DC-DC converter chips provide a regulated DC voltage output from a different, unregulated input voltage. They are used in power management applications and incorporate several conversion technologies.
Buck or step-down converters convert a higher DC input voltage to a lower DC output voltage of the same polarity. Using a transistor as a switch, buck converters alternately connect and disconnect the input voltage to an inductor.
Boost or step-up converters convert a lower DC input voltage to a higher DC output voltage of the same polarity. Buck-boost converters can be used for either step-up or step-down conversions, and to reverse or invert voltage polarity.
CUK converters use capacitive energy transfers, creating a smooth current at both sides of the converter. Charge pump converters are suitable for voltage step-up or voltage inversion in low power applications.
Unlike most other DC-DC converter chips, charge pumps store energy in a capacitor instead of an inductor. Flyback converters are similar to buck-boost converters, but use a transformer to store energy and provide isolation between the input and output. These devices have two distinct phases for energy storage and delivery. Forward converters are similar to flyback converters, but use transformers in a more traditional manner, transferring energy from input to output in a single step.
Both the output regulated voltage (Vout) and the input voltage (VIN) are minimum and maximum amounts in continuous mode (DC). The output current (IOUT) is measured under specified conditions. Measured in amperes (A) during the idling state, the quiescent current never makes it to the load. Instead, it flows from the battery to power the regulator itself.
Efficiency, the ratio of output power to input power, measures the ability of DC-DC converter chips to convert input energy into output energy. For example, an efficiency of 100% means that all of the input energy is transferred to the output.
DC-DC converter chips are available with a variety of features. Some devices have more than one output or channel. Others have an internal circuit to control the amount of current produced, or an error flag for monitoring outputs that drop below a nominal value.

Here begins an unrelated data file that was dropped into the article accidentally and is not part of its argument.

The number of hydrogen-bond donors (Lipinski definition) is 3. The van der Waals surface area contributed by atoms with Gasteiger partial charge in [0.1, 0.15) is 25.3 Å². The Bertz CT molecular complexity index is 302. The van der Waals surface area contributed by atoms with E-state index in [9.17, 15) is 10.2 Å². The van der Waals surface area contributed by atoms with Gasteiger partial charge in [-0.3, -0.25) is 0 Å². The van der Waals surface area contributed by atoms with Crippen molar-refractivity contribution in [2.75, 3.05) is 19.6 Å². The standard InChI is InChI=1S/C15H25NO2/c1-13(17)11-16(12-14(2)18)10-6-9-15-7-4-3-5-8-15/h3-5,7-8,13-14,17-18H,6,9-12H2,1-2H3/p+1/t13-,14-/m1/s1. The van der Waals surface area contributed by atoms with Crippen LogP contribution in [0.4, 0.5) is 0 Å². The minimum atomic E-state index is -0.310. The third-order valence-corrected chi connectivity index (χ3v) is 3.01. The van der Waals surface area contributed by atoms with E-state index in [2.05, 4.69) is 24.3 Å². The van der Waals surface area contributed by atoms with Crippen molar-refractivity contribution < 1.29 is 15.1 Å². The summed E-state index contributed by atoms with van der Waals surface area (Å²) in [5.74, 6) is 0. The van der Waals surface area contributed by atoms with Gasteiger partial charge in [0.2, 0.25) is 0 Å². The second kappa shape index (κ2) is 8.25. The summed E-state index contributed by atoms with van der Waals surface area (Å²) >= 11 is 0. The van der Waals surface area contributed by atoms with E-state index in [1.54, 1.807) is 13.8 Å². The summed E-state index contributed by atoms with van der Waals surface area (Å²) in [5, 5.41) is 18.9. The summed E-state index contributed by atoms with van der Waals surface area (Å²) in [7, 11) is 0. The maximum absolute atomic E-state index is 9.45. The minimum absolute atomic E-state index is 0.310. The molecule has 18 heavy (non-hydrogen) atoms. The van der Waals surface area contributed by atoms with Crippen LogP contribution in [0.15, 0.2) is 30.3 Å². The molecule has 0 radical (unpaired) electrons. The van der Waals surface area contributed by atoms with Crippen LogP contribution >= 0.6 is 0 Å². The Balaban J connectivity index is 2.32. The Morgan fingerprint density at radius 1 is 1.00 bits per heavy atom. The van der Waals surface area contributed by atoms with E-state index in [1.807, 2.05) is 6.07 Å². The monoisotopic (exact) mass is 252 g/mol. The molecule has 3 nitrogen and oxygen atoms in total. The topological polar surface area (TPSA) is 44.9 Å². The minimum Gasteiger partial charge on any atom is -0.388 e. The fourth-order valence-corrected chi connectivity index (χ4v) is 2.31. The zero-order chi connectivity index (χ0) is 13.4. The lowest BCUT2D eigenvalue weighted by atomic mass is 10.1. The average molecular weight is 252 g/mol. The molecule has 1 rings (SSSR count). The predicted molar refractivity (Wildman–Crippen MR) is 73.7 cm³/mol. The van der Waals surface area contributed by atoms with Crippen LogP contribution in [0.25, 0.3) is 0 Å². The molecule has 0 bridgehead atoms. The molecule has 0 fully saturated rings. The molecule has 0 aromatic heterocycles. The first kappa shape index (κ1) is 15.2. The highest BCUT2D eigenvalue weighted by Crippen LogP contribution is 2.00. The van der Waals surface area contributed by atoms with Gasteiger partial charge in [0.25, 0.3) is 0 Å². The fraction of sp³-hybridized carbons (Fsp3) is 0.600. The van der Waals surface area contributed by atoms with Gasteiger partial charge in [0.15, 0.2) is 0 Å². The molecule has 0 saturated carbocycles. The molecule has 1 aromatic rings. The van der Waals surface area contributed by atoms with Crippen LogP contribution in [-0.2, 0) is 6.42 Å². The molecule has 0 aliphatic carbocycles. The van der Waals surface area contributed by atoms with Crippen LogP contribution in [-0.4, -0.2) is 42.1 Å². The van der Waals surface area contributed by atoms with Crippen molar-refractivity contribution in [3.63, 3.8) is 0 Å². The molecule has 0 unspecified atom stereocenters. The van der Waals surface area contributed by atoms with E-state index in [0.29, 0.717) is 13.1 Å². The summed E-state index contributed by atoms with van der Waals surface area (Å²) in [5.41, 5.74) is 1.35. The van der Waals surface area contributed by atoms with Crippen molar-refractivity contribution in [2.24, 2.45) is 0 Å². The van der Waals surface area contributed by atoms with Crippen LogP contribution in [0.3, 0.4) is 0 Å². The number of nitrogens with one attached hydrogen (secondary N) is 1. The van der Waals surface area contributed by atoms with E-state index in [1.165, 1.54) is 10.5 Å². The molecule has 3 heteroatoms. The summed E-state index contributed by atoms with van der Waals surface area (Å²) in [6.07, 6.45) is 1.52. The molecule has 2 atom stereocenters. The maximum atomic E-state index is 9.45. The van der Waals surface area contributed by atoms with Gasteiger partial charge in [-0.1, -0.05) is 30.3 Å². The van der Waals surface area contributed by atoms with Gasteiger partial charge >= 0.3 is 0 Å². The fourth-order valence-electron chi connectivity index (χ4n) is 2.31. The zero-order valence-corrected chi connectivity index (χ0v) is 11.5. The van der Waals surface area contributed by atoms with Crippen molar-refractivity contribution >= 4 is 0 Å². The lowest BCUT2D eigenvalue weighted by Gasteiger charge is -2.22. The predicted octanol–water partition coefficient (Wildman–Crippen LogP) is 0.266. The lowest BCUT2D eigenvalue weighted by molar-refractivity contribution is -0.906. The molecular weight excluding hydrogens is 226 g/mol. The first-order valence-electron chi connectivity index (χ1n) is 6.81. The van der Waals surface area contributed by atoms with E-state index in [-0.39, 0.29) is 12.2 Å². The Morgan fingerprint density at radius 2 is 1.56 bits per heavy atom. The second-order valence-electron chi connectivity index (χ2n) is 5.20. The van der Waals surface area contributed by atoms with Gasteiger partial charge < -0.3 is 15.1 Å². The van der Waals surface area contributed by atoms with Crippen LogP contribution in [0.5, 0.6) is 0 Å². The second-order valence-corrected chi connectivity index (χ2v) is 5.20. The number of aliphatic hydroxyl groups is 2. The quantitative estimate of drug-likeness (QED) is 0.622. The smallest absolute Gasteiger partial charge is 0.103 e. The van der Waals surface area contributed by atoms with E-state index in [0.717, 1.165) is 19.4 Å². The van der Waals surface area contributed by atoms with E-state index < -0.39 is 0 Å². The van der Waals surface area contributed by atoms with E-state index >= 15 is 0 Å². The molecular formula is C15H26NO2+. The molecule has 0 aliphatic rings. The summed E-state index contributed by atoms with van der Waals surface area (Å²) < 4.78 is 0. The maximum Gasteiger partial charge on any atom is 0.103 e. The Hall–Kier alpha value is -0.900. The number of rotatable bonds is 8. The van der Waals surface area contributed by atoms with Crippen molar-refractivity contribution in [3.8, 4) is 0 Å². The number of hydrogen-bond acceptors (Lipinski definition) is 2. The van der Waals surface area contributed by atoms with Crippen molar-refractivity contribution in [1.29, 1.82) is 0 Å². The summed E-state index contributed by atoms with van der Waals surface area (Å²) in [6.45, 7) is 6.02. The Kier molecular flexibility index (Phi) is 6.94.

Reverse voltage protection prevents damage in applications where users can accidentally reverse battery polarity. Thermal shutdown protection turns off DC-DC converter chips when the temperature exceeds a predefined limit. Shutdown (inhibit) pins are used to disable regulator outputs.
For switching applications, converters sometimes use metal-oxide silicone field-effect transistors (MOSFET) instead of diodes. Synchronous rectification means that the MOSFETs are turned on and off at the right time for efficient gating or rectification of the output.
Dual in-line packages (DIP) can be made of ceramic (CIP) or plastic (PDIP).
Quad flat packages (QFPs) contain a large number of fine, flexible, gull wing shaped leads. SC-70, one of the smallest available IC packages, is well-suited for applications where space is extremely limited.
Small outline (SO) packages are available with 8, 14, or 20 pins.
Transistor outline (TO) packages are commonly available.
TO-92 is a single in-line package used for low power devices. TO-220 is suitable for high power, medium-current, and fast-switching products. TO-263 is the surface-mount version of the TO-220 package. Other IC packages for DC-DC converter chips include shrink small outline package (SSOP), small outline integrated circuit (SOIC), small outline package (SOP) and small outline J-lead (SOJ).
SMD 5962-00526 - Microcircuit, hybrid, linear, 5-volt, single channel, dc-dc converter.
SMD 5962-11226 - Microcircuit, hybrid, linear, single channel, dc-dc converter.
SMD 5962-98529 - Microcircuit, hybrid, linear, 15-volt, dual channel, dc-dc converter.
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